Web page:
Ireland unhappy with EU hedge fund rules

 

EUROPEAN UNION officials hit back yesterday at criticism from Tim Geithner, US treasury secretary, who has accused Brussels of pushing ahead with protectionist rules to regulate the hedge fund and private equity industries.

A spokesman for Michel Barnier, the EU commissioner responsible for financial services regulation, said the bloc’s proposed actions against hedge funds were in line with a decision by the Group of 20 to reinforce transparency in the financial system.

Mr Barnier wanted to “work closely” with the US to ensure “robust standards” in financial services, the spokesman added. The commissioner is due to visit the US soon, although no date has been set.

The disagreement comes at a sensitive time.

Diplomats from the EU’s 27 member states again failed yesterday to agree a compromise package of rules that would regulate for the first time hedge funds and private-equity funds on a pan-EU basis.

Britain, by far Europe’s biggest centre for hedge funds, is leading opposition to aspects of the directive, which it fears could impede the operations of funds based in London.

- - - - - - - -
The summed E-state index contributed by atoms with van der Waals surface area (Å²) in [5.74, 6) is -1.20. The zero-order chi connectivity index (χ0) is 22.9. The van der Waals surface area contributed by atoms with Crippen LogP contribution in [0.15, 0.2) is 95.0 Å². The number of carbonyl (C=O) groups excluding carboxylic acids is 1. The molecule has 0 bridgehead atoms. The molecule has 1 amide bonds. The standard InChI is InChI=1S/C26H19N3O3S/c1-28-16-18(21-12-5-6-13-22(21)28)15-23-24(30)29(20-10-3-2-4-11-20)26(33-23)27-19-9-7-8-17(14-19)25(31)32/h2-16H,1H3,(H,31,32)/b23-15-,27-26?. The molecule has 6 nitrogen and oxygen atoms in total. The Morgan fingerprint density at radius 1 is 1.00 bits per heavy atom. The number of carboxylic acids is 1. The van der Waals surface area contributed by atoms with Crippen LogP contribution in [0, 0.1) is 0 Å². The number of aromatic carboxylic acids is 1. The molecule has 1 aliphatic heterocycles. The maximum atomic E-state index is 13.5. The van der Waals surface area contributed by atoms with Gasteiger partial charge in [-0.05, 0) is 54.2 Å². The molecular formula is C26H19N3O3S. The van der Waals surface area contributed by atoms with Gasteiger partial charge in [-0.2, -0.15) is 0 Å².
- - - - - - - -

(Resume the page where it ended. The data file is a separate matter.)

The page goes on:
Alistair Darling, the UK’s chancellor of the exchequer, has argued that hedge funds authorised by regulators to operate in one EU country should be allowed to operate under a “passport” in all other countries.

Mr Darling has sided with Mr Geithner in opposing provisions that would require US hedge funds – or funds which are operating from London but registered for tax outside Europe – to seek approval in each European jurisdiction.

Countries that are unhappy with aspects of the proposed text are thought to include Ireland, the Czech Republic, Malta, Sweden and Austria. – Copyright The Financial Times Limited 2010